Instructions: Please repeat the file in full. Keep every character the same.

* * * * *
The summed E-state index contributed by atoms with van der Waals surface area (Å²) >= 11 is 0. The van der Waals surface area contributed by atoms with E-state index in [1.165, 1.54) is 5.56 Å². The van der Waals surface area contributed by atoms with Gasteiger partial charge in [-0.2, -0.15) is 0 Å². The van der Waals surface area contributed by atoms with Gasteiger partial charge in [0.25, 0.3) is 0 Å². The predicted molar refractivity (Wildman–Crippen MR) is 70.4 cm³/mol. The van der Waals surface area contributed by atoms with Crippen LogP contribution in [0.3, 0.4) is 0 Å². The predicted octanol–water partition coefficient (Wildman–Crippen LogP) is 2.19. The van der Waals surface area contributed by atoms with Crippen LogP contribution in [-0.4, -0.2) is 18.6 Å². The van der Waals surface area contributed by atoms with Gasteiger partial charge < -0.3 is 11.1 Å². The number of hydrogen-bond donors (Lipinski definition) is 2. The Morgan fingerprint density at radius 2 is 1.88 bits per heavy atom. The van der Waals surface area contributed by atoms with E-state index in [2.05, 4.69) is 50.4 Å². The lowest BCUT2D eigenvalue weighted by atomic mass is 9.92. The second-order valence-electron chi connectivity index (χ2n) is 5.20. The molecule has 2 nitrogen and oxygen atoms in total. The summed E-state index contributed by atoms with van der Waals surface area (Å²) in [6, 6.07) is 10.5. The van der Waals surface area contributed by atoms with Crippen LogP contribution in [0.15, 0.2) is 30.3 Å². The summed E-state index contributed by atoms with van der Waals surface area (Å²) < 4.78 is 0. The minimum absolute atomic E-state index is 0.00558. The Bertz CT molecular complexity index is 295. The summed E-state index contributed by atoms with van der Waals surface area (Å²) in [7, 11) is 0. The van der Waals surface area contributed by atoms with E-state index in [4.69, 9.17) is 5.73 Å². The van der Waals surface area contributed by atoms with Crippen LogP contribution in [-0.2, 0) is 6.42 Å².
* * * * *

The summed E-state index contributed by atoms with van der Waals surface area (Å²) >= 11 is 0. The van der Waals surface area contributed by atoms with E-state index in [1.165, 1.54) is 5.56 Å². The van der Waals surface area contributed by atoms with Gasteiger partial charge in [-0.2, -0.15) is 0 Å². The van der Waals surface area contributed by atoms with Gasteiger partial charge in [0.25, 0.3) is 0 Å². The predicted molar refractivity (Wildman–Crippen MR) is 70.4 cm³/mol. The van der Waals surface area contributed by atoms with Crippen LogP contribution in [0.3, 0.4) is 0 Å². The predicted octanol–water partition coefficient (Wildman–Crippen LogP) is 2.19. The van der Waals surface area contributed by atoms with Crippen LogP contribution in [-0.4, -0.2) is 18.6 Å². The van der Waals surface area contributed by atoms with Gasteiger partial charge < -0.3 is 11.1 Å². The number of hydrogen-bond donors (Lipinski definition) is 2. The Morgan fingerprint density at radius 2 is 1.88 bits per heavy atom. The van der Waals surface area contributed by atoms with E-state index in [2.05, 4.69) is 50.4 Å². The lowest BCUT2D eigenvalue weighted by atomic mass is 9.92. The second-order valence-electron chi connectivity index (χ2n) is 5.20. The molecule has 2 nitrogen and oxygen atoms in total. The summed E-state index contributed by atoms with van der Waals surface area (Å²) in [6, 6.07) is 10.5. The van der Waals surface area contributed by atoms with Crippen LogP contribution in [0.15, 0.2) is 30.3 Å². The summed E-state index contributed by atoms with van der Waals surface area (Å²) < 4.78 is 0. The minimum absolute atomic E-state index is 0.00558. The Bertz CT molecular complexity index is 295. The summed E-state index contributed by atoms with van der Waals surface area (Å²) in [7, 11) is 0. The van der Waals surface area contributed by atoms with E-state index in [4.69, 9.17) is 5.73 Å². The van der Waals surface area contributed by atoms with Crippen LogP contribution in [-0.2, 0) is 6.42 Å².